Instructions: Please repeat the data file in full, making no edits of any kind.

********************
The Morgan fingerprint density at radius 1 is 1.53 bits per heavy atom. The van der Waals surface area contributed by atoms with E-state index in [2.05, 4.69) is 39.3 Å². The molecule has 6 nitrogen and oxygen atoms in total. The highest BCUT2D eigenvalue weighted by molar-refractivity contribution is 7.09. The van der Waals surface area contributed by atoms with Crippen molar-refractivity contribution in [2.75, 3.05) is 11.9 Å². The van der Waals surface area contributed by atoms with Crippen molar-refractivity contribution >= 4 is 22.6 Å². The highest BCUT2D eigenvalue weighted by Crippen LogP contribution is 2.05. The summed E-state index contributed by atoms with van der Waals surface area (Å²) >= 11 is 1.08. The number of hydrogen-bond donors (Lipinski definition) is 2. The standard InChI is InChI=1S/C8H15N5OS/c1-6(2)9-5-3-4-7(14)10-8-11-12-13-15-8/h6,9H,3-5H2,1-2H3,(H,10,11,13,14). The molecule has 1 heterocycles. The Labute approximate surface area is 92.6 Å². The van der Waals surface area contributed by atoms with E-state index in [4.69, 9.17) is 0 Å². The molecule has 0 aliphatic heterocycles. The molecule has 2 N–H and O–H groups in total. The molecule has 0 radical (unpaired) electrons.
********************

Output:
The Morgan fingerprint density at radius 1 is 1.53 bits per heavy atom. The van der Waals surface area contributed by atoms with E-state index in [2.05, 4.69) is 39.3 Å². The molecule has 6 nitrogen and oxygen atoms in total. The highest BCUT2D eigenvalue weighted by molar-refractivity contribution is 7.09. The van der Waals surface area contributed by atoms with Crippen molar-refractivity contribution in [2.75, 3.05) is 11.9 Å². The van der Waals surface area contributed by atoms with Crippen molar-refractivity contribution >= 4 is 22.6 Å². The highest BCUT2D eigenvalue weighted by Crippen LogP contribution is 2.05. The summed E-state index contributed by atoms with van der Waals surface area (Å²) >= 11 is 1.08. The number of hydrogen-bond donors (Lipinski definition) is 2. The standard InChI is InChI=1S/C8H15N5OS/c1-6(2)9-5-3-4-7(14)10-8-11-12-13-15-8/h6,9H,3-5H2,1-2H3,(H,10,11,13,14). The molecule has 1 heterocycles. The Labute approximate surface area is 92.6 Å². The van der Waals surface area contributed by atoms with E-state index in [4.69, 9.17) is 0 Å². The molecule has 0 aliphatic heterocycles. The molecule has 2 N–H and O–H groups in total. The molecule has 0 radical (unpaired) electrons.